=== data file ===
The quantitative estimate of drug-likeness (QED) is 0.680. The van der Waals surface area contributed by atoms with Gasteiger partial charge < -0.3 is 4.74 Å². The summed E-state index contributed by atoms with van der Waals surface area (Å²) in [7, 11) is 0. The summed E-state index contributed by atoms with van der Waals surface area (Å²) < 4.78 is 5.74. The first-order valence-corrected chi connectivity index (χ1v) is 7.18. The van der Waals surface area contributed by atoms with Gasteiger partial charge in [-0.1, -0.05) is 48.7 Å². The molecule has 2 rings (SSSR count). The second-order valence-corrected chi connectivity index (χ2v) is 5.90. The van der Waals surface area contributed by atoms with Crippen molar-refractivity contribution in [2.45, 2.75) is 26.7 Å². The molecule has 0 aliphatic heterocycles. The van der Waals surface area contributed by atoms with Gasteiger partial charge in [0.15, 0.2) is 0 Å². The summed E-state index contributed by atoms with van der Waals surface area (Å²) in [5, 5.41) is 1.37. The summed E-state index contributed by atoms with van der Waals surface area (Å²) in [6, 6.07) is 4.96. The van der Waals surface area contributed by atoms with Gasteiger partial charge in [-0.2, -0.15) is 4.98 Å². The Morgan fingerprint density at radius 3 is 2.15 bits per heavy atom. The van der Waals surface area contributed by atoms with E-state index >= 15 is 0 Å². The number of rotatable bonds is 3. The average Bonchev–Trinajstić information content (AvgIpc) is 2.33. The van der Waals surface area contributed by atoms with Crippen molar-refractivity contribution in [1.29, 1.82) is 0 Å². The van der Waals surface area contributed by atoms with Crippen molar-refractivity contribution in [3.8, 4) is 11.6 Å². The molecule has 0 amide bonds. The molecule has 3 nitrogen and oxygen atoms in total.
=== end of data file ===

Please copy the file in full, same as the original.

The quantitative estimate of drug-likeness (QED) is 0.680. The van der Waals surface area contributed by atoms with Gasteiger partial charge < -0.3 is 4.74 Å². The summed E-state index contributed by atoms with van der Waals surface area (Å²) in [7, 11) is 0. The summed E-state index contributed by atoms with van der Waals surface area (Å²) < 4.78 is 5.74. The first-order valence-corrected chi connectivity index (χ1v) is 7.18. The van der Waals surface area contributed by atoms with Gasteiger partial charge in [-0.1, -0.05) is 48.7 Å². The molecule has 2 rings (SSSR count). The second-order valence-corrected chi connectivity index (χ2v) is 5.90. The van der Waals surface area contributed by atoms with Crippen molar-refractivity contribution in [2.45, 2.75) is 26.7 Å². The molecule has 0 aliphatic heterocycles. The van der Waals surface area contributed by atoms with Gasteiger partial charge in [0.15, 0.2) is 0 Å². The summed E-state index contributed by atoms with van der Waals surface area (Å²) in [5, 5.41) is 1.37. The summed E-state index contributed by atoms with van der Waals surface area (Å²) in [6, 6.07) is 4.96. The van der Waals surface area contributed by atoms with Gasteiger partial charge in [-0.2, -0.15) is 4.98 Å². The Morgan fingerprint density at radius 3 is 2.15 bits per heavy atom. The van der Waals surface area contributed by atoms with E-state index >= 15 is 0 Å². The number of rotatable bonds is 3. The average Bonchev–Trinajstić information content (AvgIpc) is 2.33. The van der Waals surface area contributed by atoms with Crippen molar-refractivity contribution in [1.29, 1.82) is 0 Å². The van der Waals surface area contributed by atoms with Crippen molar-refractivity contribution in [3.8, 4) is 11.6 Å². The molecule has 0 amide bonds. The molecule has 3 nitrogen and oxygen atoms in total.